Global Security: Non-Proliferation - Foreign Affairs Committee Contents

Examination of Witnesses (Questions 280-299)



  Q280  Mr. Illsley: On what Ming said, the article about Obama seeking to cut nuclear warheads has been referred to. Thursday's press carried the headline "Russia ready to shelve missiles plan in conciliatory gesture to Obama". There is no reduction, but a commitment not to deploy more. The point is that there seems to be a consensus breaking out. In the light of what Ming said and with the Americans and others signing up to the initiatives, does our decision on Trident look a little premature? I am not arguing that we should or should not have Trident, but that our decision to renew years before we needed to was a bit premature.

  Bill Rammell: I desperately hope that the multilateral process works and that we can get to the stage of a world free from nuclear weapons. If we had not taken a decision on Trident, we would have been deciding on unilateral disarmament if the multilateral process does not work. If in 13 or 14 years the multilateral process had not worked, we would have been left with an ineffective and inoperable nuclear deterrent.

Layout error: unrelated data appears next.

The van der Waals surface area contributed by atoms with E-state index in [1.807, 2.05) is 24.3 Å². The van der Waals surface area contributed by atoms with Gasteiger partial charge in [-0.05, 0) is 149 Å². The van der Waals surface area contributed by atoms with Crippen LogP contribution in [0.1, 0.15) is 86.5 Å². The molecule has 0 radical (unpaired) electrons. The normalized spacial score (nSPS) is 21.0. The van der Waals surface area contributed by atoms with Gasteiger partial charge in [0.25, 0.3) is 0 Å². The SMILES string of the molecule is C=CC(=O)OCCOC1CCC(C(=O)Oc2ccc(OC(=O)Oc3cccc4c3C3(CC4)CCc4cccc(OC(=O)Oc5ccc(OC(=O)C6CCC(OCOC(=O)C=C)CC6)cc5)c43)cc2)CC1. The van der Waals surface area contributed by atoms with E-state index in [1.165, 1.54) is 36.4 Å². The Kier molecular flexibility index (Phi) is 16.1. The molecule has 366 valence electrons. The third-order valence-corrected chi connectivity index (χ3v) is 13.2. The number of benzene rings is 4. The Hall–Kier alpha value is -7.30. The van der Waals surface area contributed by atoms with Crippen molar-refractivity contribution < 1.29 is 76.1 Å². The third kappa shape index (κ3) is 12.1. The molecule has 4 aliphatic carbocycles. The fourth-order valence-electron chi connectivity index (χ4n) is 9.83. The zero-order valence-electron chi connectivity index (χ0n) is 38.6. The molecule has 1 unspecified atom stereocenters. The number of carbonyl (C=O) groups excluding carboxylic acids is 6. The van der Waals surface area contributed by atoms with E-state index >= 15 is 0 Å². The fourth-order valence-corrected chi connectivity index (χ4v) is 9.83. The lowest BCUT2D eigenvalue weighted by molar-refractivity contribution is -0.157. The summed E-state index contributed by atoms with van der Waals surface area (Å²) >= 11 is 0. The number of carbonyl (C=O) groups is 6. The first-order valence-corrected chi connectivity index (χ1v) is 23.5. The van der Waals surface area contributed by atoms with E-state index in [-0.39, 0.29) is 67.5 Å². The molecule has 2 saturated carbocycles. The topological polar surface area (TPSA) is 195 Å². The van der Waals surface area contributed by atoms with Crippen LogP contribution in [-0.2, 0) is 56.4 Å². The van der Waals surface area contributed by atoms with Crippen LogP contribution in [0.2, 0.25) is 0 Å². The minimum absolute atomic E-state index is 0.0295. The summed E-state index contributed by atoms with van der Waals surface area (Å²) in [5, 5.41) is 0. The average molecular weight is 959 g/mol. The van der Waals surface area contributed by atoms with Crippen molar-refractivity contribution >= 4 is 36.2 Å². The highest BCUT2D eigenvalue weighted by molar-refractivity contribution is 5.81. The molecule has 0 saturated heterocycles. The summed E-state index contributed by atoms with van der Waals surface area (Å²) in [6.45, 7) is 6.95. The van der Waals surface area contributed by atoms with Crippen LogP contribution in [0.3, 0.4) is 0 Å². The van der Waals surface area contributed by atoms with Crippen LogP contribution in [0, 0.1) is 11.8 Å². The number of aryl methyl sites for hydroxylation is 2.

Q281  Sir John Stanley: Minister, when you refer to the multilateral process, will you confirm that you are saying that Government policy is that British nuclear weapons will be put on the table in that process only if every other nuclear weapon-holding state—including the French, Americans, Israelis, North Koreans and Iranians—also puts its nuclear weapons on the table at the same time?

  Bill Rammell: Mariot, do you want to pick up on the context for that?

  Sir John Stanley: I would like a ministerial answer to my question.

  Bill Rammell: Okay, I will restate for you what I have said previously. Such negotiations will be detailed and challenging and it is difficult to prescribe in advance how the process will work. However, if there was genuine multilateral progress on disarmament, we would consider putting our nuclear weapons into the mix as part of the negotiations. In advance of such circumstances, it is difficult to go beyond that.

  Q282  Sir John Stanley: I am sorry Minister, you have not answered my question. Are you saying that British nuclear weapons go on the table when, and only when, every other nuclear weapon-holding state puts its weapons on the table?